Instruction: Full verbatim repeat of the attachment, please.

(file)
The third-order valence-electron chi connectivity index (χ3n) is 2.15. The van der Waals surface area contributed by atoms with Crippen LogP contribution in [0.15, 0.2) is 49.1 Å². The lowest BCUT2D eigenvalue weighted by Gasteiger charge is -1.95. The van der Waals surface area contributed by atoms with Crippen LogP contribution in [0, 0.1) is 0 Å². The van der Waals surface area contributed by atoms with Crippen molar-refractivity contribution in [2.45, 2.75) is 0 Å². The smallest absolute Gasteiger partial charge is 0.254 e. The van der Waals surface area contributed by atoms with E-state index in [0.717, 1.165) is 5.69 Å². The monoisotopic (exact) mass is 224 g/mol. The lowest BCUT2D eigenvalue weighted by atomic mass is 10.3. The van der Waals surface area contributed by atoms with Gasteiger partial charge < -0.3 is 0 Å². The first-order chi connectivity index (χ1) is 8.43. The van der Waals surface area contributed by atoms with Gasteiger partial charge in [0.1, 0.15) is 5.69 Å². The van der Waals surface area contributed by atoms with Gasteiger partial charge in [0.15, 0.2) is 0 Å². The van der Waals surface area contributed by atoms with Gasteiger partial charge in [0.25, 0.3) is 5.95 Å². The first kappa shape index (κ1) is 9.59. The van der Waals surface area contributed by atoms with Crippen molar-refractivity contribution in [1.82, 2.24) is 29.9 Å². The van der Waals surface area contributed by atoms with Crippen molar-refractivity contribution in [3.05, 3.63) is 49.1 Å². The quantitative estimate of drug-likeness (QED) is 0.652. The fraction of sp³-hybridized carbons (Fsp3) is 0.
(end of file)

The third-order valence-electron chi connectivity index (χ3n) is 2.15. The van der Waals surface area contributed by atoms with Crippen LogP contribution in [0.15, 0.2) is 49.1 Å². The lowest BCUT2D eigenvalue weighted by Gasteiger charge is -1.95. The van der Waals surface area contributed by atoms with Crippen LogP contribution in [0, 0.1) is 0 Å². The van der Waals surface area contributed by atoms with Crippen molar-refractivity contribution in [2.45, 2.75) is 0 Å². The smallest absolute Gasteiger partial charge is 0.254 e. The van der Waals surface area contributed by atoms with E-state index in [0.717, 1.165) is 5.69 Å². The monoisotopic (exact) mass is 224 g/mol. The lowest BCUT2D eigenvalue weighted by atomic mass is 10.3. The van der Waals surface area contributed by atoms with Gasteiger partial charge < -0.3 is 0 Å². The first-order chi connectivity index (χ1) is 8.43. The van der Waals surface area contributed by atoms with Gasteiger partial charge in [0.1, 0.15) is 5.69 Å². The van der Waals surface area contributed by atoms with Gasteiger partial charge in [0.15, 0.2) is 0 Å². The van der Waals surface area contributed by atoms with Gasteiger partial charge in [0.25, 0.3) is 5.95 Å². The first kappa shape index (κ1) is 9.59. The van der Waals surface area contributed by atoms with Crippen molar-refractivity contribution in [1.82, 2.24) is 29.9 Å². The van der Waals surface area contributed by atoms with Crippen molar-refractivity contribution in [3.05, 3.63) is 49.1 Å². The quantitative estimate of drug-likeness (QED) is 0.652. The fraction of sp³-hybridized carbons (Fsp3) is 0.